After a relatively thin decade for innovation, the 1970s, The Walt Disney Company reached new heights with the birth of Epcot. A few years later, MGM and Disney teamed up on another park that we now know as Disney's Hollywood Studios. Yes, the competition was fierce during this time. Here are the best nine Disney attractions of the 1980s.
9. World of Motion
I'll start with an honest acknowledgment. Not all Disney decades are created equally. Only two attractions from the 1970s would merit consideration on this list. Other than Space Mountain and Big Thunder Mountain, that decade suffered from a dearth of creativity. Most of the exciting advances weren’t theme park rides.
The 1980s are entirely different. The top six attractions from this decade rival those of any other 10-year period. Ranking them is an almost impossible process, as personal preference plays a significant factor.
Keeping this in mind, I see a clear separation at the top of the list. World of Motion stands out in my memory due to its massive ride carts and upward scrolling movements. Another attraction on this list shares the same behavior, but its motion occurs in the dark. During the earliest days of Epcot, a ride that allowed me to view the other pavilions from World of Motion blew my mind.
In a way, this ride existed as a way for its sponsor, General Motors, to recreate some of the premises of the Ford Magic Skyway at the 1964 New York World’s Fair. Even so, this history of transportation is, well, childish and brow-beating in hindsight. The vehicular movements notwithstanding, its innovations were more impressive in the 1960s than the 1980s.
8. Body Wars
The style of this attraction built off the brilliant design of another ride that we’ll discuss in a moment. Body Wars anchored the former Wonders of Life pavilion as a motion simulator that mimicked Fantastic Voyage’s premise.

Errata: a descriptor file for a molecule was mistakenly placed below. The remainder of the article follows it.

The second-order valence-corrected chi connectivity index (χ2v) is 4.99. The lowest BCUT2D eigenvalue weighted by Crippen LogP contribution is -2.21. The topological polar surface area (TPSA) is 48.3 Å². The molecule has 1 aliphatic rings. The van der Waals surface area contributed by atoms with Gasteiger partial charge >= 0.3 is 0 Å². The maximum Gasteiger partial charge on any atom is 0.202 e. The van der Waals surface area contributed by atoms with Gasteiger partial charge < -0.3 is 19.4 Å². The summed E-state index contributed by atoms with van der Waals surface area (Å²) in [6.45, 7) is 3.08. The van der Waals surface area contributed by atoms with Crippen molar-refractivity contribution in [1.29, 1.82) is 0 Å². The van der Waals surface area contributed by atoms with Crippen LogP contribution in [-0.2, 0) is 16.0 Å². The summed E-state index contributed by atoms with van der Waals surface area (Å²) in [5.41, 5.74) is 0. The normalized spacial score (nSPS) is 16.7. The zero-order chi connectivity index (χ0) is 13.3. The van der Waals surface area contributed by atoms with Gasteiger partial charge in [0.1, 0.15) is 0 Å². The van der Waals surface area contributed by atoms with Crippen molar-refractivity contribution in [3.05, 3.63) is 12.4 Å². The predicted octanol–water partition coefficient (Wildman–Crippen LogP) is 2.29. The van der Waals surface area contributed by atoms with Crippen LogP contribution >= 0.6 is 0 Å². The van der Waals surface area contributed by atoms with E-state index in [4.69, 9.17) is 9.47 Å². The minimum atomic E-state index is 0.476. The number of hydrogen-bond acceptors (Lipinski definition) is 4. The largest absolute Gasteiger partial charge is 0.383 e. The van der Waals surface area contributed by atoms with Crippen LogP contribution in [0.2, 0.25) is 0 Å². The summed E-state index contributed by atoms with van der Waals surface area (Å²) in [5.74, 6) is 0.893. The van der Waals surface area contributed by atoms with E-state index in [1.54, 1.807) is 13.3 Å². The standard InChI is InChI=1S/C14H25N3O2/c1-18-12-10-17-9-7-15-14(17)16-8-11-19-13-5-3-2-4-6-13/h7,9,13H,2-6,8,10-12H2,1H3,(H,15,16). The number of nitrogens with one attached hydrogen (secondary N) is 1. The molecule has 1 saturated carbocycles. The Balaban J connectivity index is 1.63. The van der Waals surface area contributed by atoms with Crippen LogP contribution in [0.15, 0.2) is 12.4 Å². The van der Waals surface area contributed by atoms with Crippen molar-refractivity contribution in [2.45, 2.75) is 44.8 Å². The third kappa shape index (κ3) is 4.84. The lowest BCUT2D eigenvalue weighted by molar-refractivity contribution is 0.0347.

Guests boarded a vehicle that shrunk them down in size, allowing them to view the human body from the inside. Along the way, the rider aided in a rescue mission for a brave doctor who had gotten trapped inside…someone. Body Wars starred actors you know, Elizabeth Shue and Tim Matheson, and told an interesting if familiar story. It was quite good for the era, and it’d rank much higher on this list if it’d been the first attraction to employ its ride design. I have to dock it since it mirrored another ride that had debuted almost three years before it.
7. Universe of Energy
Ellen’s Energy Adventure played its final round of Jeopardy! in 2017. It wasn’t the first attraction at the Universe of Energy, though. On Epcot’s opening date of October 1st, 1982, Universe of Energy hosted a similar albeit lesser version of the same concept.
The pavilion’s host, ExxonMobil, wanted an attraction that educated guests about the nature of fossil fuels and other forms of energy. Imagineers really stepped up with their design on this attraction, which married a movie with a dark ride.
Just like with Ellen’s Energy Adventure, guests would watch the equivalent of a corporate documentary about energy. Then, they’d enter a theater and see another film. The surprise would come minutes later when the chairs in the theater started moving, transporting guests into the past, a place filled with giant dinosaurs. It was a diorama in motion, with several close encounters of the Jurassic kind.
While Ellen DeGeneres, Jamie Lee Curtis, Alex Trebek, and Bill Nye injected a much-needed burst of humor into the later version, the original Universe of Energy struggled to find an audience. It was just too dry for most Epcot guests. Still, the combination of two different types of theme park attractions revolutionized the industry and has had ripple effects to this day. To an extent, Guardians of the Galaxy – Mission: Breakout! borrows the premise.